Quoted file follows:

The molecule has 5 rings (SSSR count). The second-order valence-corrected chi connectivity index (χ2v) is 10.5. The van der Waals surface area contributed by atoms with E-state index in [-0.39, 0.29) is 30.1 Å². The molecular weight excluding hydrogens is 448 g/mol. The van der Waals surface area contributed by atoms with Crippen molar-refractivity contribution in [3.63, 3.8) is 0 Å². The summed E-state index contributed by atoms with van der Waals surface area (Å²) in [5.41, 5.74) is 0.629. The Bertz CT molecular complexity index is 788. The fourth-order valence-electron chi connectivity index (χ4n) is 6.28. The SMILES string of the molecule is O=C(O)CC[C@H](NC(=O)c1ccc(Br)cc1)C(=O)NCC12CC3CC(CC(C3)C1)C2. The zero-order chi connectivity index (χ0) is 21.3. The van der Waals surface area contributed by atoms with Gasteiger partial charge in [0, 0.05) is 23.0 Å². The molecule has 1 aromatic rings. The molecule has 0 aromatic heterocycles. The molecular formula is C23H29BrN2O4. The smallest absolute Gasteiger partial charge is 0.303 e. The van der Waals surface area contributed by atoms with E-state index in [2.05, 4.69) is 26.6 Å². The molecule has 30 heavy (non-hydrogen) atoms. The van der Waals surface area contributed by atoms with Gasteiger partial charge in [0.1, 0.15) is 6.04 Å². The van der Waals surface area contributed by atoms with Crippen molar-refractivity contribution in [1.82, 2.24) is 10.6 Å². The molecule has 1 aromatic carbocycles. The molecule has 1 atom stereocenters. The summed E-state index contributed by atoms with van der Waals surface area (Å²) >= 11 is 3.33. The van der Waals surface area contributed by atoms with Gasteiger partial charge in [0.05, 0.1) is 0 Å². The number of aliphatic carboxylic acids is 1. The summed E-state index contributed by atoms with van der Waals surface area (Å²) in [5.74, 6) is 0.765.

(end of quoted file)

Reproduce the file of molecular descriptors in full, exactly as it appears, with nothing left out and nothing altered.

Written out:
The molecule has 5 rings (SSSR count). The second-order valence-corrected chi connectivity index (χ2v) is 10.5. The van der Waals surface area contributed by atoms with E-state index in [-0.39, 0.29) is 30.1 Å². The molecular weight excluding hydrogens is 448 g/mol. The van der Waals surface area contributed by atoms with Crippen molar-refractivity contribution in [3.63, 3.8) is 0 Å². The summed E-state index contributed by atoms with van der Waals surface area (Å²) in [5.41, 5.74) is 0.629. The Bertz CT molecular complexity index is 788. The fourth-order valence-electron chi connectivity index (χ4n) is 6.28. The SMILES string of the molecule is O=C(O)CC[C@H](NC(=O)c1ccc(Br)cc1)C(=O)NCC12CC3CC(CC(C3)C1)C2. The zero-order chi connectivity index (χ0) is 21.3. The van der Waals surface area contributed by atoms with Gasteiger partial charge in [0, 0.05) is 23.0 Å². The molecule has 1 aromatic rings. The molecule has 0 aromatic heterocycles. The molecular formula is C23H29BrN2O4. The smallest absolute Gasteiger partial charge is 0.303 e. The van der Waals surface area contributed by atoms with E-state index in [2.05, 4.69) is 26.6 Å². The molecule has 30 heavy (non-hydrogen) atoms. The van der Waals surface area contributed by atoms with Gasteiger partial charge in [0.1, 0.15) is 6.04 Å². The van der Waals surface area contributed by atoms with Crippen molar-refractivity contribution in [1.82, 2.24) is 10.6 Å². The molecule has 1 aromatic carbocycles. The molecule has 1 atom stereocenters. The summed E-state index contributed by atoms with van der Waals surface area (Å²) >= 11 is 3.33. The van der Waals surface area contributed by atoms with Gasteiger partial charge in [0.05, 0.1) is 0 Å². The number of aliphatic carboxylic acids is 1. The summed E-state index contributed by atoms with van der Waals surface area (Å²) in [5.74, 6) is 0.765.